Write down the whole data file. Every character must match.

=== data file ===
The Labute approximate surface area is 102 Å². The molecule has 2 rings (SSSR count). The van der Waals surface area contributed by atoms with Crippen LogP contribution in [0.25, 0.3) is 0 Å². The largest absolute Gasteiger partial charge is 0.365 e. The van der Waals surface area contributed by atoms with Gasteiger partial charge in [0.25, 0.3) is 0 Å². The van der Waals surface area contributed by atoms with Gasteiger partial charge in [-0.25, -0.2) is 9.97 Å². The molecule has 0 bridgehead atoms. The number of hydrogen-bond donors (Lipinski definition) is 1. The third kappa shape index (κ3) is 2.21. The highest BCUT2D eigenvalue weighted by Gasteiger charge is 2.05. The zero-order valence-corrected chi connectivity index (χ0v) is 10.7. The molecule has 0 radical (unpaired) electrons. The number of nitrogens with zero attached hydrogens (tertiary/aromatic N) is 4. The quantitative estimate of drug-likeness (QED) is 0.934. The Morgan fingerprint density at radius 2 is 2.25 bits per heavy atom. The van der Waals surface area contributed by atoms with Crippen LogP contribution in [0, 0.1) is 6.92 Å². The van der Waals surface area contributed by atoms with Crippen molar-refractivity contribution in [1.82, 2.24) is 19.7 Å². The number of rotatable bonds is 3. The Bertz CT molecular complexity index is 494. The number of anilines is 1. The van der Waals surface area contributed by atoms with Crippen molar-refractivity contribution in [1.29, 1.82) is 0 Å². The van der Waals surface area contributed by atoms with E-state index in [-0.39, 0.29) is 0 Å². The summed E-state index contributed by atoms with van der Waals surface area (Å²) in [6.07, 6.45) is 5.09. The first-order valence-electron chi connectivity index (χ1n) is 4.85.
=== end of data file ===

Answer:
The Labute approximate surface area is 102 Å². The molecule has 2 rings (SSSR count). The van der Waals surface area contributed by atoms with Crippen LogP contribution in [0.25, 0.3) is 0 Å². The largest absolute Gasteiger partial charge is 0.365 e. The van der Waals surface area contributed by atoms with Gasteiger partial charge in [0.25, 0.3) is 0 Å². The van der Waals surface area contributed by atoms with Gasteiger partial charge in [-0.25, -0.2) is 9.97 Å². The molecule has 0 bridgehead atoms. The number of hydrogen-bond donors (Lipinski definition) is 1. The third kappa shape index (κ3) is 2.21. The highest BCUT2D eigenvalue weighted by Gasteiger charge is 2.05. The zero-order valence-corrected chi connectivity index (χ0v) is 10.7. The molecule has 0 radical (unpaired) electrons. The number of nitrogens with zero attached hydrogens (tertiary/aromatic N) is 4. The quantitative estimate of drug-likeness (QED) is 0.934. The Morgan fingerprint density at radius 2 is 2.25 bits per heavy atom. The van der Waals surface area contributed by atoms with Crippen LogP contribution in [0, 0.1) is 6.92 Å². The van der Waals surface area contributed by atoms with Crippen molar-refractivity contribution in [1.82, 2.24) is 19.7 Å². The number of rotatable bonds is 3. The Bertz CT molecular complexity index is 494. The number of anilines is 1. The van der Waals surface area contributed by atoms with Crippen molar-refractivity contribution in [1.29, 1.82) is 0 Å². The van der Waals surface area contributed by atoms with E-state index in [-0.39, 0.29) is 0 Å². The summed E-state index contributed by atoms with van der Waals surface area (Å²) in [6.07, 6.45) is 5.09. The first-order valence-electron chi connectivity index (χ1n) is 4.85.